Ray Anderson had a radical vision. It went far beyond complying with environmental standards or placating investors and customers with a push to go green.
Anderson, the founder and chairman of Atlanta-based carpet manufacturer Interface Inc., wanted his company to give back more than it took from the earth.
Anderson, who led his company's quest to ascend "Mount Sustainability," passed away Monday after a 20-month battle with cancer. He was 77.
An honors graduate of Georgia Institute of Technology's School of Industrial and Systems Engineering in 1956, Anderson founded Interface in 1973 to produce the first free-lay carpet tiles in America.
Anderson transitioned from day-to-day management of the company in 2001 when Hendrix became CEO, and spent the next 10 years as non-executive chairman.
In that time, Anderson focused his time and energy on the business case for sustainability, delivering more than 1,000 speeches and authoring two books on the topic.
Anderson's quest to make Interface a model of green manufacturing began in 1994, when Anderson read Paul Hawken's book, "The Ecology of Commerce." At the time, Anderson was seeking inspiration for an upcoming speech he was to deliver to an Interface environmental task force.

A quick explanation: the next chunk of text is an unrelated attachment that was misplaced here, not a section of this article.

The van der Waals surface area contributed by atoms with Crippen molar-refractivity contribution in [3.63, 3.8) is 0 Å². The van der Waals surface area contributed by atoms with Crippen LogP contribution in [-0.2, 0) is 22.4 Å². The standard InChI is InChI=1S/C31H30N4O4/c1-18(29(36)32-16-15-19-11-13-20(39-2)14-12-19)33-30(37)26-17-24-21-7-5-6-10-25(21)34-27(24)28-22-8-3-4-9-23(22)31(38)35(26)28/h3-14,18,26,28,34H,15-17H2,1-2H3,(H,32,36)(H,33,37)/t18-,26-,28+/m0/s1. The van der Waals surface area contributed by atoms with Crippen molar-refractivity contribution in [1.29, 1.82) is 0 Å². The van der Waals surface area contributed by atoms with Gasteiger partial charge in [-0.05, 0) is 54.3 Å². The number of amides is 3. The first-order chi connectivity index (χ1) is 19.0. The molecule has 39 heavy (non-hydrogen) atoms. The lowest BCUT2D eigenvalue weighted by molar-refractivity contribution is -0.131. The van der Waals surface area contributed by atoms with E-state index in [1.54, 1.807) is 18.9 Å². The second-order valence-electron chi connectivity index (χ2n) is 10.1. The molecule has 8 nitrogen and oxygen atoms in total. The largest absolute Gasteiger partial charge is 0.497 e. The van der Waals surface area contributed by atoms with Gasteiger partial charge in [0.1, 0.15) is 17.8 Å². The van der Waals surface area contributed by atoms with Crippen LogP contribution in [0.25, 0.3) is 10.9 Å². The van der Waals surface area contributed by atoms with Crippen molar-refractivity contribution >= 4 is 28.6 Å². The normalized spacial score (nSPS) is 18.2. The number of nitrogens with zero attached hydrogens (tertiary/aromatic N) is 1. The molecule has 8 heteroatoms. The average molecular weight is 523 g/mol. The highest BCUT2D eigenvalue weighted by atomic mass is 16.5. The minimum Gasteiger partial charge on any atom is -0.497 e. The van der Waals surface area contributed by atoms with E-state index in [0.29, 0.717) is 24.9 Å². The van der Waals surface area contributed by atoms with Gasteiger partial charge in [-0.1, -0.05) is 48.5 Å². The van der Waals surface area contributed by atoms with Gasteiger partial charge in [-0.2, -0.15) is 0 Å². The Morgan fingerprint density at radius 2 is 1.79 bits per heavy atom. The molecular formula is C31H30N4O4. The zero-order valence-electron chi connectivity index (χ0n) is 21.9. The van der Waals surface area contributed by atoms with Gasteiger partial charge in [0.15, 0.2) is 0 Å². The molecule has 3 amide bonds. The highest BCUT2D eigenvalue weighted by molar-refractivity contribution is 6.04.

Anderson's reaction to the book was an epiphany for him "and a seminal moment for us," Anderson told IndustryWeek earlier this year.
"I challenged [the task force] to go beyond sustainable, to make our company a restorative company -- to put back more than we actually take from the earth, and to do good for the earth, not just harm," he told IndustryWeek.
Such a statement probably still seems a bit radical, so much so that the president of an environmental think tank once called Anderson the "radical industrialist." Today, however, Interface is flourishing, and the company's sustainability efforts have become inextricably linked with its identity -- and its strengthening balance sheet.
In the wake of Anderson's passing, Interface has created a blog to honor his memory. It includes a quote from Anderson that summarizes his accomplishments -- and his legacy.
"We have turned on its head the myth that you could do well in business or do good, but not both. We have shown the world, by example, that you can run a big business both profitably and in an environmentally responsible way ... and if we can do it, anybody can. If anybody can, everybody can."
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